Objective: To delineate the association between baseline socioeconomic status (SES) indicators and mortality and lost to follow-up (LTFU) in a cohort of HIV-infected individuals enrolled in antiretroviral therapy (ART) in urban Uganda.
Design: Retrospective cohort study nested in an antiretroviral clinic-based cohort.
Methods: SES indicators including education, employment status, and a standardized wealth index, and other demographic and clinical variables were assessed at baseline among ART-treated patients in a clinic-based cohort in Kampala, Uganda. Confirmed mortality (primary outcome) and LTFU (secondary outcome) were actively ascertained over a 4-year follow-up period from 2005 to 2009.
Results: Among 1763 adults [70.5% female; mean age, 36.2 years (SD = 8.4)] enrolled in ART, 14.4% (n = 253) were confirmed dead and 19.7% (n = 346) were LTFU at 4-year follow-up. No formal education [adjusted odds ratio (AOR) 1.76; 95% confidence interval (CI): 1.19 to 2.59], having fewer than 6 dependents (AOR 1.39; 95% CI: 1.04 to 1.86), unemployment (AOR 1.98; 95% CI: 1.48 to 2.66), and housing tenure index score (a component of the wealth index) (AOR 1.11; 95% CI: 1.00 to 1.23) were significantly associated with confirmed mortality at 4 years. SES indicators were not associated with LTFU at 4 years.
Conclusions: Baseline SES indicators, including education, number of dependents, employment status, and components of a standard wealth index may indicate long-term vulnerability to mortality in patients with HIV/AIDS, despite uniform access to ART. Future studies delineating the pathways through which poverty and limited assets affect clinical outcomes may lead to more effective HIV interventions in low-resource settings.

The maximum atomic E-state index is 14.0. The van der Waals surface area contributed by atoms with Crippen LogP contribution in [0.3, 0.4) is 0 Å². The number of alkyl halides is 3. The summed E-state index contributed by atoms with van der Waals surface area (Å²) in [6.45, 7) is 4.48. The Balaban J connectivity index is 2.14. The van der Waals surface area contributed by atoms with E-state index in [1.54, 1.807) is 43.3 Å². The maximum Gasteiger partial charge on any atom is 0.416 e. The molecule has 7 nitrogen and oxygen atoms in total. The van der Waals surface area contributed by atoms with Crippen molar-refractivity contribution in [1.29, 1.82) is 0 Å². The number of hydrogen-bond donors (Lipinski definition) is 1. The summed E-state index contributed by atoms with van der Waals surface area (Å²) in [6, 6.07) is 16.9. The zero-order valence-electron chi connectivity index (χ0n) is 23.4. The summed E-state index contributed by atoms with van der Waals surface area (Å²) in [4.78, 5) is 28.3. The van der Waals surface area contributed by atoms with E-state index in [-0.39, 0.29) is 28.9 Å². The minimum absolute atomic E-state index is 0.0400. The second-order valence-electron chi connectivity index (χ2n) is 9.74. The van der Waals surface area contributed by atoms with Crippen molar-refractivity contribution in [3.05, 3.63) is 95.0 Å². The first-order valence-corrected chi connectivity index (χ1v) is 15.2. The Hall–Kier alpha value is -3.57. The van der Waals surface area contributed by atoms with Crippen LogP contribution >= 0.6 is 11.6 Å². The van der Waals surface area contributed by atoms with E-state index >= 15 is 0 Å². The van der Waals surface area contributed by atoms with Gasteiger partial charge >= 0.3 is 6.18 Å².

*Division of Child and Adolescent Psychiatry, Department of Psychiatry and Behavioral Sciences, Johns Hopkins Hospital, Johns Hopkins School of Medicine, Baltimore, MD;
†Division of HIV/AIDS and Center for AIDS Prevention Studies, University of California, San Francisco, CA;
‡The Dartmouth Institute for Health Policy and Clinical Practice, Lebanon, NH;
§Reach Out-Mbuya, Kampala, Uganda;
‖Division of Intramural Research, National Institute of Allergy and Infectious Diseases, National Institutes of Health, Bethesda, MD;
¶Division of Infectious Diseases, Johns Hopkins School of Medicine, Baltimore, MD; and
#Johns Hopkins Bloomberg School of Public Health, Baltimore, MD.
Correspondence to: Matthew D. Burkey, MD, MPH, Johns Hopkins Hospital, 1800 Orleans Street, Bloomberg 12352, Baltimore, MD 21287 (e-mail: firstname.lastname@example.org).
M.D.B. was supported by a grant from the Johns Hopkins Center for Global Health to conduct this study. L.W.C. was supported by the National Institute of Mental Health (5K23MH086338). S.J.R. was supported by the Division of Intramural Research, National Institute of Allergy and Infectious Diseases, National Institutes of Health. S.D.W was supported by the National Institute of Mental Health (R01MH095683) and the Burke Family Foundation.
The authors have no conflicts of interest to disclose.
Received July 18, 2013
Accepted December 09, 2013